For UK Labour antisemitism has been a festering sore. This issue could have and should have been dealt with earlier on in a far better way. As I said in my blog post about this during the election Jeremy Corbyn is not antisemitic. But this issue was poorly handled. By everyone in the party.
There have been cases of antisemitism in the Labour Party. Had Labour taken stronger action back in 2016 when former Labour London Mayor Ken Livingstone made some ill judged comments regarding Jewish people and Israel this may have helped. It is possible to support Palestinians, oppose and even condemn the actions of the Israeli state without being antisemitic. But Ken failed, and should have faced consequences much earlier.
It is no secret that Progress, Labour First and other involved in factional struggles used the antisemitism row to attack Corbyn’s leadership. In turn, Momentum and those supportive of Corbyn often responded to Antisemitism accusations saying it was a beat up by the right, and denied the problem. Neither faction come out of this looking good. Many of those on the NEC or senior roles in the Party who were investigating Antisemitism, were in fact from the right/anti-Corbyn factions. For those on the left who in some cases denied Antisemitism was an issue were in denial. Others dismissed it saying racism in the Tory Party was worse – which maybe true but in no way excuses it in Labour.
The UK’s Chief Rabbi’s intervention in the election may will have cost Labour votes. But the antisemitism row goes beyond Corbyn, or a left vs right of the Party struggle. It will now take years for Labour to regain the trust of the UK Jewish Community. A change of leader or factional power struggle won’t fix that. Further, the risk is that Labour activists may now shy away from expressing views on the situation in Palestine for fear of being labelled antisemitic.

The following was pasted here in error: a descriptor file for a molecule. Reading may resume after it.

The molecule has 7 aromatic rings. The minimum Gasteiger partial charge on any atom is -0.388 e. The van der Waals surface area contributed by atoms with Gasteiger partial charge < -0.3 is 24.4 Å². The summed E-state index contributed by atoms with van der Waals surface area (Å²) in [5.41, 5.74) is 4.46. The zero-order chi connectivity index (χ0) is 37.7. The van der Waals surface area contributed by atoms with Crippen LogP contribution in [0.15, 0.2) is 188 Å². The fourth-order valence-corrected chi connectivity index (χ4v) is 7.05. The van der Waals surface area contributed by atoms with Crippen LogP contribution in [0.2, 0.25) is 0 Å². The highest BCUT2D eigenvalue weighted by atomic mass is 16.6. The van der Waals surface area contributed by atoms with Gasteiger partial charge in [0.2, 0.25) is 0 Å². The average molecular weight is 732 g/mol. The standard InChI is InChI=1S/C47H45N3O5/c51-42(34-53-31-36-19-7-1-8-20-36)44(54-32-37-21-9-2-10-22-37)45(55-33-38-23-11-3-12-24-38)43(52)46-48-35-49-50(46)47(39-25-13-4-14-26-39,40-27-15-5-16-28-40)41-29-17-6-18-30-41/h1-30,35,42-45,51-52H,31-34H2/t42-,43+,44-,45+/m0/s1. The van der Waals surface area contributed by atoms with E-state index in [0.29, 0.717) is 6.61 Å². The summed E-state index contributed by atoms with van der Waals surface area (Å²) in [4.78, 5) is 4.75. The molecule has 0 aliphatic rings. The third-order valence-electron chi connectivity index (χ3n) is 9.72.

The Board of Deputies for British Jews have asked current candidates for the Labour Leadership to sign up to 10 pledges which aim to end Antisemitism in Labour. Some of these pledges have caused concerns. Specifically pledge 8 about engaging with “the Jewish community via its main representative groups, and not fringe organisations or individuals.” Many Labour members are concerned that it is not clear what a fringe group is. When 50% of those with Jewish heritage in the UK do not belong to a synagogue for example, could many secular Jewish organisations be considered ‘fringe’.
Another concern is that the IHRA definition of antisemitism, which many supporters of Palestinians in the Party and else where are critical of. It is essential that a serious and respectful discussion occurs about the deadly conflict between Israel and Palestine. This can and must occur without fear of being labelled antisemitic for criticising Israel (just as one should be able to criticise the actions of the Palestinian state without being called Islamophobic).
This issue continues to be hotly debated within UK Labour. It played a negative role in the 2019 General Election and throughout the last term of parliament. Whoever is the next UK Labour Leader will too face considerable challenge trying to address this issue.
Previous posts in this series
Why UK Labour Lost? Part 1: Historical Context
Why UK Labour lost? Part 2: UK Labour’s strange loyalty to First Past the Post
Why UK Labour lost? Part 3: Its Brexit Innit
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